Melinda Rácz1, 2, 3, 4, Dávid Horváth5, 6, János Négyesi5, 6, 7, Tamás Győri6, 8, Zsolt Matics6, János Csipor3, Levente Rácz5
1 János Szentágothai Doctoral School of Neurosciences, Semmelweis University, Budapest, Hungary
2 Selye János Doctoral College for Advanced Studies, Semmelweis University, Budapest, Hungary
3 Research Centre for Natural Sciences, Eötvös Loránd Research Network, Budapest, Hungary
4 MindRove Kft., Győr, Hungary
5 Department of Kinesiology, Hungarian University of Sports Science, Budapest, Hungary
6 Fit4Race Kft., Budapest, Hungary
7 Department of Medicine and Science in Sports and Exercise, Tohoku University Graduate School of Medicine, Sendai, Japan
8 Department of Psychology and Sport Psychology, Hungarian University of Sports Science, Budapest, Hungary
Introduction: Achieving the best sports performance requires not only strength, endurance, and sport-specific training but also the improvement of perceptual and decision-making skills. Implementing these types of exercises into the training regime could help athletes to process the most important information at the right time to make accurate decisions during the competitions.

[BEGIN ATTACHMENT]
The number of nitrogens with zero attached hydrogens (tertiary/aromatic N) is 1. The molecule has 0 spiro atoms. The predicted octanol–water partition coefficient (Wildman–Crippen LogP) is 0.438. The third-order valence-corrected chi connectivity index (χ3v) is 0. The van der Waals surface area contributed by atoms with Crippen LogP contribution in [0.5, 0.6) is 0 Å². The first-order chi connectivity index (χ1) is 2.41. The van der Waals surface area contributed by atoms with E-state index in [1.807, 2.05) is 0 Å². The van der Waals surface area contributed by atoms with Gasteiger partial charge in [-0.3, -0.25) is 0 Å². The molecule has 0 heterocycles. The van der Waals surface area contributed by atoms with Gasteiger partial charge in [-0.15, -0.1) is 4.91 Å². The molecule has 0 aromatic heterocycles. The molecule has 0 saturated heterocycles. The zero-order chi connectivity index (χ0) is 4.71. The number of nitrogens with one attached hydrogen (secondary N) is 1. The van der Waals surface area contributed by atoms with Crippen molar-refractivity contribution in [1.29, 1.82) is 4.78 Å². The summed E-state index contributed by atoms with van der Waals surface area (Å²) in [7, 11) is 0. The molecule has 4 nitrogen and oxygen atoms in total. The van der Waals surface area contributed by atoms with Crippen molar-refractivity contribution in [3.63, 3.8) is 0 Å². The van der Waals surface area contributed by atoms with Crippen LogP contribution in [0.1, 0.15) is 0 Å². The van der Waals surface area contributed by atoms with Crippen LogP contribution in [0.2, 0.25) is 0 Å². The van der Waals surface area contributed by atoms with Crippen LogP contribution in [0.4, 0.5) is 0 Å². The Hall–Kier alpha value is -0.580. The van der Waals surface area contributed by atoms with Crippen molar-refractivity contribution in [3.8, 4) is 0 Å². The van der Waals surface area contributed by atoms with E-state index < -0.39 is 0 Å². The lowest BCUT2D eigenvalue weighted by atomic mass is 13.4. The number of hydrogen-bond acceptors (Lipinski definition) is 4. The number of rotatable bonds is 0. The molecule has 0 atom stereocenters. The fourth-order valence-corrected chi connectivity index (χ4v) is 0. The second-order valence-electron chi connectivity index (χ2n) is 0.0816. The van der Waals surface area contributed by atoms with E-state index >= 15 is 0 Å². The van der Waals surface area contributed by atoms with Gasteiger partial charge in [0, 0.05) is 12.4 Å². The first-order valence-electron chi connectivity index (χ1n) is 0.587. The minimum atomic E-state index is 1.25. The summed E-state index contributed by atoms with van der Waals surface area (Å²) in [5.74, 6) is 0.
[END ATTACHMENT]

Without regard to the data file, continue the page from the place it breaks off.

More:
Aims: Our aim was to develop an electroencephalography-based (EEG-based) biofeedback device that can help athletes enhance their performance. Our hypothesis was that the efficacy of EEG-neurofeedback may be equal to or greater than of other perceptual-cognitive training systems such as market leader software NeuroTracker.
Method: We developed an electroencephalography headset along with an application that displays the sensorimotor rhythm–theta wave (SMR/T) ratio in an engaging way. The efficacy of our system neuroMoon (nM) was compared to NeuroTracker (NT) and neuroMoon sham (nMS). The assessment took the form of a 12-session training with the participation of 31 young athletes. At the start and the end of the training, participants completed a cognitive test set consisting of tests from the Vienna Test System and the digit span backwards test (DSB).
Results: Regardless of group, participants had faster median reaction time in both the color-naming and word-reading conditions of STROOP; regarding the SWITCH test, statistical analysis indicated faster working time and mean reaction time of the incongruent stimuli, repetition task, and shifting task; in addition, we found fewer omitted and more post-intervention answers in DT. Finally, participants in each group performed the DSB with larger post vs. pre scores following the training.
Conclusion: Overall, perceptual-cognitive training with nM as compared with NT induced similar results in cognitive abilities suggesting its potential to be used to achieve and maintain better mental performance. However, considering that the sham stimulation also induced similar improvements in cognitive abilities, future studies should clearly determine the cognitive measures that could benefit from NF training.
Funding: Melinda Rácz is thankful for the SE 250+ Doctoral Scholarship for Excellence (supported by project EFOP-3.6.3-VEKOP-16-2017-00009 ‘Az orvos-, egészségtudományi- és gyógyszerészképzés tudományos műhelyeinek fejlesztése’).